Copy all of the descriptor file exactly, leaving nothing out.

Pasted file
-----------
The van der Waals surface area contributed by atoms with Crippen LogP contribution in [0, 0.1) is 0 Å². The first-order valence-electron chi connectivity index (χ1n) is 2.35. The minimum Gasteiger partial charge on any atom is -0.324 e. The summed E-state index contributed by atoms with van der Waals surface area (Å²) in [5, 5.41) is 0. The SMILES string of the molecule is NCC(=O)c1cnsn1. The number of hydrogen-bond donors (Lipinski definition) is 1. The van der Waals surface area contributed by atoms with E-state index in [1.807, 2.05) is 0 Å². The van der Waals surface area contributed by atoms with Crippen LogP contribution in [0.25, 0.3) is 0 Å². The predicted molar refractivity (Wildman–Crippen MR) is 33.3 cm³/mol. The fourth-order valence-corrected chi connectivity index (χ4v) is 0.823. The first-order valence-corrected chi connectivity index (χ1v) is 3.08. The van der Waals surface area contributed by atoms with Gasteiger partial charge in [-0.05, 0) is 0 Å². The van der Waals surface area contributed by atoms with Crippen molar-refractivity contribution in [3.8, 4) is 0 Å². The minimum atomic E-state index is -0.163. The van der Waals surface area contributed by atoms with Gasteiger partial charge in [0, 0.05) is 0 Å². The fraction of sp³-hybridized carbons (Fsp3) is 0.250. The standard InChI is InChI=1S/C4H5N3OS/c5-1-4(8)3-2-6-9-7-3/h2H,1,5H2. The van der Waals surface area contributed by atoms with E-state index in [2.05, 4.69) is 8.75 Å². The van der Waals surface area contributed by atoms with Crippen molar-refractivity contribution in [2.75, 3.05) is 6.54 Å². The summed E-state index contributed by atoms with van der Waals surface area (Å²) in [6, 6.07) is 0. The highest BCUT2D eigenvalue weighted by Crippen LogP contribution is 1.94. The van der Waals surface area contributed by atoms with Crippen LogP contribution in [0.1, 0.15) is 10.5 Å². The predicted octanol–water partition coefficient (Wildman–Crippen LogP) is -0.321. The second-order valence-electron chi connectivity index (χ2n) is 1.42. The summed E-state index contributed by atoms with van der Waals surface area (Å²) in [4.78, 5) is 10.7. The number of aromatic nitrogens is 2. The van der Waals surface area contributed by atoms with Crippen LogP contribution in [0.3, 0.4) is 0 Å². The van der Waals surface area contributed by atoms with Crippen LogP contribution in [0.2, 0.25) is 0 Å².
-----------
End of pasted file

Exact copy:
The van der Waals surface area contributed by atoms with Crippen LogP contribution in [0, 0.1) is 0 Å². The first-order valence-electron chi connectivity index (χ1n) is 2.35. The minimum Gasteiger partial charge on any atom is -0.324 e. The summed E-state index contributed by atoms with van der Waals surface area (Å²) in [5, 5.41) is 0. The SMILES string of the molecule is NCC(=O)c1cnsn1. The number of hydrogen-bond donors (Lipinski definition) is 1. The van der Waals surface area contributed by atoms with E-state index in [1.807, 2.05) is 0 Å². The van der Waals surface area contributed by atoms with Crippen LogP contribution in [0.25, 0.3) is 0 Å². The predicted molar refractivity (Wildman–Crippen MR) is 33.3 cm³/mol. The fourth-order valence-corrected chi connectivity index (χ4v) is 0.823. The first-order valence-corrected chi connectivity index (χ1v) is 3.08. The van der Waals surface area contributed by atoms with Gasteiger partial charge in [-0.05, 0) is 0 Å². The van der Waals surface area contributed by atoms with Crippen molar-refractivity contribution in [3.8, 4) is 0 Å². The minimum atomic E-state index is -0.163. The van der Waals surface area contributed by atoms with Gasteiger partial charge in [0, 0.05) is 0 Å². The fraction of sp³-hybridized carbons (Fsp3) is 0.250. The standard InChI is InChI=1S/C4H5N3OS/c5-1-4(8)3-2-6-9-7-3/h2H,1,5H2. The van der Waals surface area contributed by atoms with E-state index in [2.05, 4.69) is 8.75 Å². The van der Waals surface area contributed by atoms with Crippen molar-refractivity contribution in [2.75, 3.05) is 6.54 Å². The summed E-state index contributed by atoms with van der Waals surface area (Å²) in [6, 6.07) is 0. The highest BCUT2D eigenvalue weighted by Crippen LogP contribution is 1.94. The van der Waals surface area contributed by atoms with Crippen LogP contribution in [0.1, 0.15) is 10.5 Å². The predicted octanol–water partition coefficient (Wildman–Crippen LogP) is -0.321. The second-order valence-electron chi connectivity index (χ2n) is 1.42. The summed E-state index contributed by atoms with van der Waals surface area (Å²) in [4.78, 5) is 10.7. The number of aromatic nitrogens is 2. The van der Waals surface area contributed by atoms with Crippen LogP contribution in [0.3, 0.4) is 0 Å². The van der Waals surface area contributed by atoms with Crippen LogP contribution in [0.2, 0.25) is 0 Å².